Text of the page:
Your Workout Gear Might Be Harmful To Your Health, Depending On How You Wear It
Today’s growing athleisure trend means that it’s acceptable — and even encouraged — to wear workout clothes in and outside of the gym. But although running errands in your yoga clothes following your favorite vinyasa class might seem convenient, it turns out that wearing workout gear might be harmful to your health. I know what you’re thinking right now — something along the lines of, “The only way you’re getting these yoga pants is from my COLD, DEAD HANDS” — but there’s no need to panic. By taking a few simple precautions, you can rock your favorite workout clothes, while at the same time preserving your health.
In a recent article for TODAY, Gabrielle Frank interviewed dermatologists about the potential health hazards of workout clothing. Of course, exercise in general is great for your overall health, but wearing your sweaty workout gear for hours after you exercise can lead to a host of skin problems. Dr. Lauren Ploch, a dermatologist at Skin Cancer Center and Georgia Dermatology in August, Georgia, explained to TODAY that, in the last few years, people have been wearing their workout clothes differently. “People always used to shower after workouts, but now, due to the rise of athleisure clothing, they're wearing their workout clothes a lot longer than intended,” Ploch said.
Perhaps unsurprisingly, wearing sweaty, tight clothing for long periods of time isn’t good for your skin. Ploch cites three major skin issues that she sees cropping up due to overuse of workout gear: intertrigo, folliculitis, and tinea cruris. Intertrigo is a skin rash that tends to show up in skin folds (e.g. the underarms, groin, inner thigh, or under the breasts); the rash is often red and accompanied by itchiness or oozing. Folliculitis, inflammation of the hair follicles, usually looks like small pimples on your hair follicles. Tinea cruis is a fungal infection more commonly known as jock itch; usually affecting the groin and buttocks, jock itch often involves a red, scaly rash and itchiness.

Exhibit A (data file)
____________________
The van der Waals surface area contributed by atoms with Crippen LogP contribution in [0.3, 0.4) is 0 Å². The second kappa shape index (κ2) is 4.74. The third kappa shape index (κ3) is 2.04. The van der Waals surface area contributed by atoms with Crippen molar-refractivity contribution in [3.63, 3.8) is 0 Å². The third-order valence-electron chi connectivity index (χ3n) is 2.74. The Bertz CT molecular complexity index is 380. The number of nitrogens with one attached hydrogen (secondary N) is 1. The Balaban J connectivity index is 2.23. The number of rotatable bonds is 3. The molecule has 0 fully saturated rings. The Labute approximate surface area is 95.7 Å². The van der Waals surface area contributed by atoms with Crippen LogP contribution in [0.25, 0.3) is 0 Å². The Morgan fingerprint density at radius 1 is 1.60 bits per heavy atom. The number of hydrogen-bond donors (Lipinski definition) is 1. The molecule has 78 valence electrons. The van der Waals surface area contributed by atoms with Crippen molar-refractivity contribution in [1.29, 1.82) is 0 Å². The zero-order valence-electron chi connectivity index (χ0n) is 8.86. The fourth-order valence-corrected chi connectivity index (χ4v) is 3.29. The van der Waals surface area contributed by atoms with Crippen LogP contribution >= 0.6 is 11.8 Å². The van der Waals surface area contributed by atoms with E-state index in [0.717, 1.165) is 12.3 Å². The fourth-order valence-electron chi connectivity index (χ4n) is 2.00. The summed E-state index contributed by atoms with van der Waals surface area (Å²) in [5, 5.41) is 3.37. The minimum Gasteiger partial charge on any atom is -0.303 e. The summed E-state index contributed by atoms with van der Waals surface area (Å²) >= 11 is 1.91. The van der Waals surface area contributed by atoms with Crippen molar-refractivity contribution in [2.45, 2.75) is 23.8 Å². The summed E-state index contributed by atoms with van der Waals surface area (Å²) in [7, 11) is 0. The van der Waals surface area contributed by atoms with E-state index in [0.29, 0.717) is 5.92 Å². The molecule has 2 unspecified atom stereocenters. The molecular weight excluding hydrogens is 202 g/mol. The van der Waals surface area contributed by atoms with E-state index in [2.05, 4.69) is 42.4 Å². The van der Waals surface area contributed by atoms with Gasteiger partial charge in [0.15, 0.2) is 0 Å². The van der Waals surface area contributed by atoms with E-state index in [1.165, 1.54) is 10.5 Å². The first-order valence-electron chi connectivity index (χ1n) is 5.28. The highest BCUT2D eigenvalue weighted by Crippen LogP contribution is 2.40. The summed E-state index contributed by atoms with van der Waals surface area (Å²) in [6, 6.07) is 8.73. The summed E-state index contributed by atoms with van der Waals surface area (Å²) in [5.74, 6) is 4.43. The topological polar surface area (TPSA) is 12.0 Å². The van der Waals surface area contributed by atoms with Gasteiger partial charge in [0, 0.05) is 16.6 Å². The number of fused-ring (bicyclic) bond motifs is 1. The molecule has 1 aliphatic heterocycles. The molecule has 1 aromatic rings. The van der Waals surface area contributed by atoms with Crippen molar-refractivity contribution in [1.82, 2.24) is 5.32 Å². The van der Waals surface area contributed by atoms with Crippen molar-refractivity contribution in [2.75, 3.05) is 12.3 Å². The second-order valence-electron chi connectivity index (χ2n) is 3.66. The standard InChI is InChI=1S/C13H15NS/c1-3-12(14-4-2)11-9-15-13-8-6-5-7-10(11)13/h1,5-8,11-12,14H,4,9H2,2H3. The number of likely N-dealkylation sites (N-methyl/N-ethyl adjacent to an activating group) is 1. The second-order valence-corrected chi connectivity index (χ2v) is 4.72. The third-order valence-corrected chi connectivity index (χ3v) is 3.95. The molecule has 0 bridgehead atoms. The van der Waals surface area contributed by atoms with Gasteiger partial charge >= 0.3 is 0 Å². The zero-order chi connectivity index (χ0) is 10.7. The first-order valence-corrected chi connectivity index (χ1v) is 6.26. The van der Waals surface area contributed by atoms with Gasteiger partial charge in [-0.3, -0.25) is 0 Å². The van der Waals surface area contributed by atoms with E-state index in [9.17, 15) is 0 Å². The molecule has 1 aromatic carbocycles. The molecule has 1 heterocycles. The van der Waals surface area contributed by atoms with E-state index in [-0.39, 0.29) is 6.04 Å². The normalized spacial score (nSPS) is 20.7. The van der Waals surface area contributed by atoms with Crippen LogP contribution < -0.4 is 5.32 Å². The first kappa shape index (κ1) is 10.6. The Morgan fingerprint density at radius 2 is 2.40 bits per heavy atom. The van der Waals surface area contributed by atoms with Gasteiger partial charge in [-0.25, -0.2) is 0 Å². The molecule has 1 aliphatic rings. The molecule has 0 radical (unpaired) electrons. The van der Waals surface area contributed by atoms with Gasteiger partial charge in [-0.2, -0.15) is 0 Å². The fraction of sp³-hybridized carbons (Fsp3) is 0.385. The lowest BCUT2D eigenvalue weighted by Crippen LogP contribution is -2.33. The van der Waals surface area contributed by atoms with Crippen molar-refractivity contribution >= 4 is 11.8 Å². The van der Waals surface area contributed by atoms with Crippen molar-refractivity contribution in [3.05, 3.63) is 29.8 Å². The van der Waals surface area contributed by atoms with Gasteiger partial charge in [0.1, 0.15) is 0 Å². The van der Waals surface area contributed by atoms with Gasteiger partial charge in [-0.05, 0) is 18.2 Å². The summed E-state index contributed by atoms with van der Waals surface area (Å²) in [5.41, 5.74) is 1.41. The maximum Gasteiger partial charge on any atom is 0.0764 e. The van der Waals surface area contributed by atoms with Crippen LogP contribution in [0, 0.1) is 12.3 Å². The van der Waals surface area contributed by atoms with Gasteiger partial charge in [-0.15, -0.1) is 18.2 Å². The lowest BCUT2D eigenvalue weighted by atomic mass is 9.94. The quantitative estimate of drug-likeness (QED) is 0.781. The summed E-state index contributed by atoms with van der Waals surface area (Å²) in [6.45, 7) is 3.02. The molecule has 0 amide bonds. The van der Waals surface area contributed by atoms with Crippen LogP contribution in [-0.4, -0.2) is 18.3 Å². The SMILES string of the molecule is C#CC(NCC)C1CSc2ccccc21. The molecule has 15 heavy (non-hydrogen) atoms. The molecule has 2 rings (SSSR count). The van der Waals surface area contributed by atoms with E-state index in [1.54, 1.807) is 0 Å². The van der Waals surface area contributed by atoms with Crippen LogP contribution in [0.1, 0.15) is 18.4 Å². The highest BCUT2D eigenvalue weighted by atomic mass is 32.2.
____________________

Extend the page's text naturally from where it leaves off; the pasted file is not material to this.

The key to preventing these conditions is to shower after exercise and change into clean, dry clothing. If you already are experiencing intertrigo or jock itch, you may need to use an antifungal medication. If you’re suffering from folliculitis, you may need to use antibacterial benzoyl peroxide wash and wear loose clothing (so keep away from the compression gear).
Compression clothing, or tight workout clothing in general, can also cause problems. Mental Floss points out that very tight shorts or pants can cause meralgia paresthetica, a nerve condition that causes “tingling or numbness in the thighs.” (Notably, shapewear can lead to the same issue). And if that weren’t enough, tight clothing can cause “butt acne.” Dr. Mari Jhin, a dermatologist and author of the book Asian Beauty Secrets, explained to TODAY, “When your clothes are too tight, your skin can't breathe and this can lead to acne.” Some athletes swear by compression clothing, believing it boosts performance. If you’re one of them, you don’t have to give up your favorite compression gear, but you do need to change out of it promptly after a workout. It’s fine for short periods, but be sure to put on something looser if you’re going to run errands or meet up with friends after you exercise.